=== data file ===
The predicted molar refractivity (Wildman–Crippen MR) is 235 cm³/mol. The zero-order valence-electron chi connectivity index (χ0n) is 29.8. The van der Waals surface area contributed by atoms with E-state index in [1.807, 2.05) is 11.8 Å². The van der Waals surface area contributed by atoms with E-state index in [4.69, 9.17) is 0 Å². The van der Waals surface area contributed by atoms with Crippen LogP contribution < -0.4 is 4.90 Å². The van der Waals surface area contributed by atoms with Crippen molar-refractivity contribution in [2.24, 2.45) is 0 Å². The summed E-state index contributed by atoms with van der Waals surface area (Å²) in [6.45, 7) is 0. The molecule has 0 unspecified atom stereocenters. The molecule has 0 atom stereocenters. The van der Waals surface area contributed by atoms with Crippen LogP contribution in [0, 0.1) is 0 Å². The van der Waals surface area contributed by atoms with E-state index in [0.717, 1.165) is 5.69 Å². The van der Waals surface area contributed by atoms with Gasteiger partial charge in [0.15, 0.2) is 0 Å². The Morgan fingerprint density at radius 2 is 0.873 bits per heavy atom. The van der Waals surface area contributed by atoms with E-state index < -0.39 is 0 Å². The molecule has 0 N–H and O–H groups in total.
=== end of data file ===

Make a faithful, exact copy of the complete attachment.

The predicted molar refractivity (Wildman–Crippen MR) is 235 cm³/mol. The zero-order valence-electron chi connectivity index (χ0n) is 29.8. The van der Waals surface area contributed by atoms with E-state index in [1.807, 2.05) is 11.8 Å². The van der Waals surface area contributed by atoms with E-state index in [4.69, 9.17) is 0 Å². The van der Waals surface area contributed by atoms with Crippen LogP contribution < -0.4 is 4.90 Å². The van der Waals surface area contributed by atoms with Crippen molar-refractivity contribution in [2.24, 2.45) is 0 Å². The summed E-state index contributed by atoms with van der Waals surface area (Å²) in [6.45, 7) is 0. The molecule has 0 unspecified atom stereocenters. The molecule has 0 atom stereocenters. The van der Waals surface area contributed by atoms with Crippen LogP contribution in [0, 0.1) is 0 Å². The van der Waals surface area contributed by atoms with E-state index in [0.717, 1.165) is 5.69 Å². The van der Waals surface area contributed by atoms with Gasteiger partial charge in [0.15, 0.2) is 0 Å². The Morgan fingerprint density at radius 2 is 0.873 bits per heavy atom. The van der Waals surface area contributed by atoms with E-state index < -0.39 is 0 Å². The molecule has 0 N–H and O–H groups in total.